This bench can be used training your forearms intensely by allowing you to utilize a very effective heavy-light superset method. Off the front end of the bench, place a very heavy barbell that lets you get no more than 10 reps. Make sure your hips are below the level of the bench. On the other side of the bench, place a lighter barbell that will allow you to do about 15-20 reps. After a light warmup of one or two sets of wrist curls, grab the heavy bar and go to failure, preferably no more than 10 reps. At this point do several more quick half-reps and drop the weight. Immediately grab the lighter bar and rep out again to failure.

For the extensor muscles of the forearm, reverse curls, hammer curls and Zottman curls are the standards. These should all be treated as power exercises and it is possible, with work, to use heavy poundages. Don’t be afraid to cheat on the last few reps. The reverse curl can also be done on the preacher bench using either a bar or two dumbells.

One of the best all-round forearm routines you can do is to tri-set one of the reverse curl variations with the heavy-light wrist curl superset. try gradually working up to four or five cycles, doing 6-8 reps on the reverse curl, no more than 10 reps on the heavy wrist curl and 15-25 on the light wrist curl.

For variety you can substitute hammer curls or the Zottman Curl in place of the reverse curl. Hammer curls are performed with the thumbs pointing up throughout. For a description of Zottman curl performance, see here:

http://ditillo2.blogspot.com/2009/05/george-zottman-mac-batchelor.html

Other wrist-forearm exercises you can utilize are reverse wrist curls, three-way wrist curls and preacher bench reverse curls. The reverse wrist curl (knuckles up) is a hard exercise that places the strain on a weak part of the forearm; however, with time and hard work improvements in strength and development can be attained. Try 3 or 4 sets of 15-20 reps.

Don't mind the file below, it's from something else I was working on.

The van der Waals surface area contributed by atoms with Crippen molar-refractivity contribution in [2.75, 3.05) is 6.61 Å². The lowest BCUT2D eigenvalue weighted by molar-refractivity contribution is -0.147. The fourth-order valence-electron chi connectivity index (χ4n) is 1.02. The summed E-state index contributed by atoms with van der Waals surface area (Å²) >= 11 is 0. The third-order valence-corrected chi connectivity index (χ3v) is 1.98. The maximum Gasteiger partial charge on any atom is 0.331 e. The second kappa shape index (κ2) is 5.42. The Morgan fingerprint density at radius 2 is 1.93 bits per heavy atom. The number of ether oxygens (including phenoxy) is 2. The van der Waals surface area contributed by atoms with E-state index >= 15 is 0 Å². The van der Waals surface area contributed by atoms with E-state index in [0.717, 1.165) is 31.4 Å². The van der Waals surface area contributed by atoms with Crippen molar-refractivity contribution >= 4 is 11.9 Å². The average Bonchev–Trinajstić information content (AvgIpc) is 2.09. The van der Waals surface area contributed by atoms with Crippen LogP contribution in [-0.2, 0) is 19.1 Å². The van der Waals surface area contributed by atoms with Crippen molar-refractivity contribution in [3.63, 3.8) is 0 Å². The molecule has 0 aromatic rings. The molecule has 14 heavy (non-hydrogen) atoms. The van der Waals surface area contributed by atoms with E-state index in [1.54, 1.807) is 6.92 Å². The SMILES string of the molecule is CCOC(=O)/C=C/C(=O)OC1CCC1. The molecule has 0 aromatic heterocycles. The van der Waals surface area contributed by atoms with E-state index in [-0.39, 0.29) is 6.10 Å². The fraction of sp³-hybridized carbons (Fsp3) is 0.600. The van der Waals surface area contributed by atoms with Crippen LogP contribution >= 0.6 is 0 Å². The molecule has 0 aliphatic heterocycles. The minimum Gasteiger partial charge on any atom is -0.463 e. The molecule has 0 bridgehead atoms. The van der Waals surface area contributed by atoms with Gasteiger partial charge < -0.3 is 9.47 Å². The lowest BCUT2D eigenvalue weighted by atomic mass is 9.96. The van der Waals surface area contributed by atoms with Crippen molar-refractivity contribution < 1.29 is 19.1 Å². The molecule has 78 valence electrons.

To do the three-way wrist curl sit on a bench and grab a pair of dumbells. Perform 5-7 reverse wrist curls, immediately turn your wrists over and perform another 5-7 palms up wrist curls. Next, without any rest, turn your wrists so that your palms face each other, thumbs up, in hammer curl style, and perform 5-7 wrist curls with the hands in this position.

The preacher bench reverse curl isolated the pronator forearm muscles, as well as the extensor group. You can allow the arms to extend straight at the bottom and perform a reverse wrist curl before each rep. Try some sets with the knuckles down at the bottom, gradually pointing them up as you curl the bar.

For variety, be creative in designing your programs. Seek the key to enthusiasm at each workout. Try different exercise combinations, but a word of caution is in order. The wrists are surrounded with many tendons which can be irritated and inflamed is you strain or overwork your forearms. To avoid problems, warm up sensibly, and always build up workload – sets, reps, weights and the number of exercises you do – SLOWLY.